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Entries in Age of Adaline/The [2015] (1)

Monday
Apr272015

The Age of Adaline (2015)

The Curious Case of Adaline Bowman

Like its main character, Lee Toland Krieger’s The Age of Adaline is an oddity stuck between eras and conventions. What’s being sold as a love-through-the-ages weepy starring grown-up Gossip Girl Blake Lively is actually a dreamy meditation on nostalgia, best appreciated by grown-ups who are likely to write it off as childish.

In fairness, the premise sounds like "Twilight Meets The X-Men": in the early 1900s, twenty-something Adaline Bowman (Lively) gets into a car wreck during a freak snowstorm; she lands in a river, which is then struck by lightning, and gains a cellular immunity to the effects of aging. For the next century, she changes cities and identities every ten years—outrunning government spooks and avoiding relationships with everyone except her daughter (played in modern-day scenes by Ellen Burstyn). Of course, she meets the Guy Who Could Change Everything (hunky and kind-hearted Ellis, played by Michiel Huisman) mere days before she's set to skip town. If you've seen the trailers, you know that Ellis' father (Harrison Ford) is a former lover of Adaline's who finally gets to confront the girl that ran out on him in the 60s.

Here we have a wonderful example of why execution matters more than premise. Instead of amping up the melodrama like some Benjamin Button ripoff, Krieger and screenwriters J. Mills Goodloe and Salvador Paskowitz give their film room to breathe. Adaline made a fortune as an early Xerox investor, but must live an uncomplicated and anonymous life to avoid detection. We meet her in San Francisco, where she's found structure and purpose in a day-job digitizing archival newsreels; for fun, she learns languages and consumes as much world history as her never-aging brain will allow. In many respects, this is the workaday counterpart to Only Lovers Left Alive--a languid look at immortality's duelling liberties and constraints, which are far more dramatic than any contrived attacks by outside forces.

That said, The Age of Adaline is still a mainstream movie; an off-kilter "chick flick" that necessarily involves a shirtless, glistening hunk of marble with whom Adaline must become involved. Of course, Ellis is a millionaire, a philanthropist, and so hopelessly romantic that he professes undying love by week two. For good measure, we're also treated to an oh-so-brainy climactic mirroring of the earlier car crash and allegedly pulse-pounding "Live, Dammit" CPR. Sorry if that's spoilery, but the plot-related stuff is truly the least interesting part of the movie and feels very much like an executive-committee memo. On the plus-side, Krieger and company's brand of the Fantasy-fulfillment Dude is more Bruce Wayne than Christian Gray.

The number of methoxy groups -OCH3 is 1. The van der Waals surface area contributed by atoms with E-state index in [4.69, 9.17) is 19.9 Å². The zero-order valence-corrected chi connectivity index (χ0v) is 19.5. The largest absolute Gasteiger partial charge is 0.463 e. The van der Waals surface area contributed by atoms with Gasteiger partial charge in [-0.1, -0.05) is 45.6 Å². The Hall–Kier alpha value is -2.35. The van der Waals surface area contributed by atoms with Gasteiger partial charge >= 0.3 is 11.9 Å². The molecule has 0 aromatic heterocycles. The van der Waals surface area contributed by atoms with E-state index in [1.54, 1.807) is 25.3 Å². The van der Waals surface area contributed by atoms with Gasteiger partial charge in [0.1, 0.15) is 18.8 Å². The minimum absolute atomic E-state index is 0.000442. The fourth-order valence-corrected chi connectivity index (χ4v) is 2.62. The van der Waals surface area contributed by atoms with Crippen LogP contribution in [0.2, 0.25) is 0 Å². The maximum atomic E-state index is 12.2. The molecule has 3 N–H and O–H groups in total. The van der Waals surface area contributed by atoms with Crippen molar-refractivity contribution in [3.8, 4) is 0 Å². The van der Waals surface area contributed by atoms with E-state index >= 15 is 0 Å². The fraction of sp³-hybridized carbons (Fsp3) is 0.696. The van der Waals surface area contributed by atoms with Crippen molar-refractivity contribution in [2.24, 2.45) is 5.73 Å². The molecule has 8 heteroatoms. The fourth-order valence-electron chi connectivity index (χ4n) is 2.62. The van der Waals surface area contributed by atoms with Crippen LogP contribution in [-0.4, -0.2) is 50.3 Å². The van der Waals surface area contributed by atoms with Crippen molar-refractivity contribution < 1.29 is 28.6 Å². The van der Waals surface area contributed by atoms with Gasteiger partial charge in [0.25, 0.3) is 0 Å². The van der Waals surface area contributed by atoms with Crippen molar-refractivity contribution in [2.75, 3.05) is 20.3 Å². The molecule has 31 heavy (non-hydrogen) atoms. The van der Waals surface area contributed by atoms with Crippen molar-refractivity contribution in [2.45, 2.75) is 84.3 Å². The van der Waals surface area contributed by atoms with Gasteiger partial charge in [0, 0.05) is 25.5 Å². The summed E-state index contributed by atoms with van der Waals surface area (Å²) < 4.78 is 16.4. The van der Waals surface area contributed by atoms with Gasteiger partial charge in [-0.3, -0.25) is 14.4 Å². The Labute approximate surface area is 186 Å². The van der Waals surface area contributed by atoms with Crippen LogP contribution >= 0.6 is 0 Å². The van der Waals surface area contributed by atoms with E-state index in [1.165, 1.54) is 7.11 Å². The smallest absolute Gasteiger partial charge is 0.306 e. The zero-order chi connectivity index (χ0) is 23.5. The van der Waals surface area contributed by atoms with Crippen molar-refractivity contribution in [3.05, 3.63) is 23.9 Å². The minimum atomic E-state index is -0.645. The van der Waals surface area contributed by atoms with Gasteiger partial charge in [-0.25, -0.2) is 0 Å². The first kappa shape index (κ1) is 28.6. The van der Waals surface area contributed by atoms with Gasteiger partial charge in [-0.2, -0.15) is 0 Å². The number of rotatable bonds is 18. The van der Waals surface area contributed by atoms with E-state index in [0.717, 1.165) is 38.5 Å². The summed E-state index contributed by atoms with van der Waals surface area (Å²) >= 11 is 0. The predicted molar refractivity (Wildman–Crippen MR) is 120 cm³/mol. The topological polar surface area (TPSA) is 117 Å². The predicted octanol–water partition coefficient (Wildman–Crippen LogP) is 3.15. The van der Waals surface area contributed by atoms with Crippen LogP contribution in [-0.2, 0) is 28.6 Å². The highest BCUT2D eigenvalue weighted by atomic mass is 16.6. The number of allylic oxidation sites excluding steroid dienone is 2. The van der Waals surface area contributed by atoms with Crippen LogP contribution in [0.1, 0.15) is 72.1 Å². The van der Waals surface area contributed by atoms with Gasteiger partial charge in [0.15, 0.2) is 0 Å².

The bad stuff is ten percent of the movie, liberally peppered throughout so as not to tarnish any of the truly touching and thought-provoking scenes. Oddly enough, Lively is not among the film's stand-outs. She's fine here, but there's an off-putting bit of opera to her portrayal of Adaline, as if the actress thinks people in the 1930s spoke like Kristen Wiig's Mindy Elise Grayson character from SNL. By contrast, Burstyn and Ford make the film not only worth seeing but downright memorable.

Burstyn brings the weight of actual experience to the part of Adaline's daughter, acting as the physical manifestation of her mother's inner self. It may be an impossible feat for a young actress such as Lively to embody the emotional intelligence of a seasoned one like Burstyn, but that's what the main character needed here. This weird dynamic works better later in the film, as mentor/mentee roles switch, but I still felt a lot of potential left on the cosmic table.

Ford dots the "i" on the filmmakers' message about the devastation of unrequited young love. The movie deftly picks up momentum when his character enters it, in a unique illustration of the differences between his life and Adaline's: while time has stopped meaning anything to her, his memories remain trapped in a sad amber loop that have (consciously and unconsciously) informed his every decision for fifty years. The stories converge as both adults--who are, in many ways, still kids*--learn to incorporate the past into the present. Frankly, I was surprised by Ford, and had forgotten what a charged, nuanced actor he is. Lifelong fans waiting to see him switch back on in Star Wars really need to check out his work here.

Like Kenneth Branagh's Cinderella, The Age of Adaline is a lovely film that's mostly content to just be lovely. Despite some contrivances here and there, Krieger and company invite the audience to spend time with a good-hearted woman who just happens to have supernatural abilities. The lack of internal complexity doesn't make Adaline Bowman (or her story) semi-dimensional; it underscores the fact that we've rarely seen an immortal's existential struggle in film quite like this: gods conquer worlds because they can; vampires brood because they're too narcissistic to kill themselves; zombies are shambling shells that don't know any better. By living simply and loving deliberately (sometimes to a fault), Adaline becomes an aspirational figure--one who encourages us to appreciate the endless possibilities of our own not-so-endless time.

*Kudos to the film's casting team for bringing on Anthony Ingruber as the young version of Ford's character. Watching this handsome, charismatic performer is like witnessing the most convincing CGI human performance ever. He's a flesh-and-blood doppelganger, several decades removed, whose presence ripped open a new crevice in my brain's Uncanny Valley.